American workers will have a 1.75$ increase in their hourly wage by the end of 2015, as President Barack Obama recently called to raise the federal minimum wage from $7.25 an hour $9.00 an hour. This increase in the minimum wage of American citizen aims to help people with a low annual wage: cooks, employees of the janitorial industry and many others working these necessary menial occupations are set to benefit. The white house estimates that this measure will boost the wage of approximately 15 millions low-income workers.
Raising the minimum wage, according to the White House press, will have some positive effect for low-income families; however, many companies are opposed to raising the minimum wage. A higher wage will have a direct impact on the cost of business. Some economists argue that higher minimum wage will result in an increased unemployment percentage. Although minimum wage laws can fix hourly pay, they cannot guarantee jobs. Employers are not willing to pay a worker more than the value of the additional product that he produces. For example, if a worker produces 4$ worth of goods per hour and because of the minimum wage he has to be paid 5.15$. Since he cost more than what he produces it makes it hard for him to find a job.
At one point in the article, the President said that one of the best ways to get the economy going again is to put money in the pockets of people who work. (Lowrey)It is true that families with low income will earn more money: it is projected that a family that is earning $20,000 to $30,000 a year will see an additional $3,500 in their income. (Lowrey) This general positive outcome of increasing the minimum wage has led many law makers to wrongly assume that increasing the minimum wage is an...
How has the level of employment/unemployment and national minimumwage legislation impacted on the economy as a whole and how will this effect the economy in the years to come?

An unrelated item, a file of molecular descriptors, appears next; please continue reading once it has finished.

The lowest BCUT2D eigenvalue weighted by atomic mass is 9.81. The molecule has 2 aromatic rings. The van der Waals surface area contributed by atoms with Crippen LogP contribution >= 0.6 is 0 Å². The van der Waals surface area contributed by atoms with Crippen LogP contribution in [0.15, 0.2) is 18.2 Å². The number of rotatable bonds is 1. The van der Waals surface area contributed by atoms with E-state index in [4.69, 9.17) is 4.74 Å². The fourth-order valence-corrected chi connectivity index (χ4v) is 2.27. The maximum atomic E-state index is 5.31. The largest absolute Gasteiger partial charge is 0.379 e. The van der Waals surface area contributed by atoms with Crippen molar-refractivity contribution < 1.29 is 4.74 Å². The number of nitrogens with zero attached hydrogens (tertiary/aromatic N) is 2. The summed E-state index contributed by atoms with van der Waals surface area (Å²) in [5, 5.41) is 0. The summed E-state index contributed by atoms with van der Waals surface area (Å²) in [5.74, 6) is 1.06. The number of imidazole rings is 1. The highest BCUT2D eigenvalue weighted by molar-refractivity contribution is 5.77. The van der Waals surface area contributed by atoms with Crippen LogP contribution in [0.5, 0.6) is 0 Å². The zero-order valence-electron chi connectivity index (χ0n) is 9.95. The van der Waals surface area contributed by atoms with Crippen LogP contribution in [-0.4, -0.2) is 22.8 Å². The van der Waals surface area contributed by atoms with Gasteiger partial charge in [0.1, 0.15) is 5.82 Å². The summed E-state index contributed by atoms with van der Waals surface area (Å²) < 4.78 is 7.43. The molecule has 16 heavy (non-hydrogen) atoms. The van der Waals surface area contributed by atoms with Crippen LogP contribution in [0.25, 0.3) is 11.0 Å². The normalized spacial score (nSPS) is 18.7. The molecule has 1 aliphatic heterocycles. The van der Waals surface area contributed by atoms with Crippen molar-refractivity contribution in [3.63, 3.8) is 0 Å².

What is the current state of our economy? Well many economists think that this year the economy will slowdown. In the last ten years or so our ecomony has been driven by factors such as high consumer spending and the soaring property market, our economy has have already witnessed the housing market slowing down this in turn will have an effect on household spending.
As for our manufacturing industry this has reported its worst fall in output in more than 10 years, increasing fears over the health of the UK economy. Also Factory production it is reported fell by 4% in the year 2002, This is the largest annual slump since 1991, this is according to figures from the Office for National Statistics.
Britain's manufacturing industry is going through its worst recession since the early 1990s, however high consumer spending has so far protected the wider economy.
2004 has seen a rise in economic growth both in the UK and worldwide.
Britain has had what economists call full employment for quite some time the problem for the future is that this could soon change and we could end up like germany with 10.5 % of the population out of work. The reason that this could happen is that many jobs that exist today were created by the boom in the housing...
...Against Raising MinimumWage
People everywhere are voicing out that we need to increase minimumwage, again. They say that an increase will have a minor impact on jobs but there are no facts to back them up. The impact of raising minimumwage has been studied since the beginning, and has been concluded that raising minimumwage hurts the poor, and helps the rich. Raisingminimumwage takes away jobs; especially the low-skilled and young worker, keeps people on welfare, and also encourages high school students to drop out. When you look at the facts, is it really worth raising minimumwage? All credible research has come to the same conclusions, and these I will discuss with you.
Poverty will rise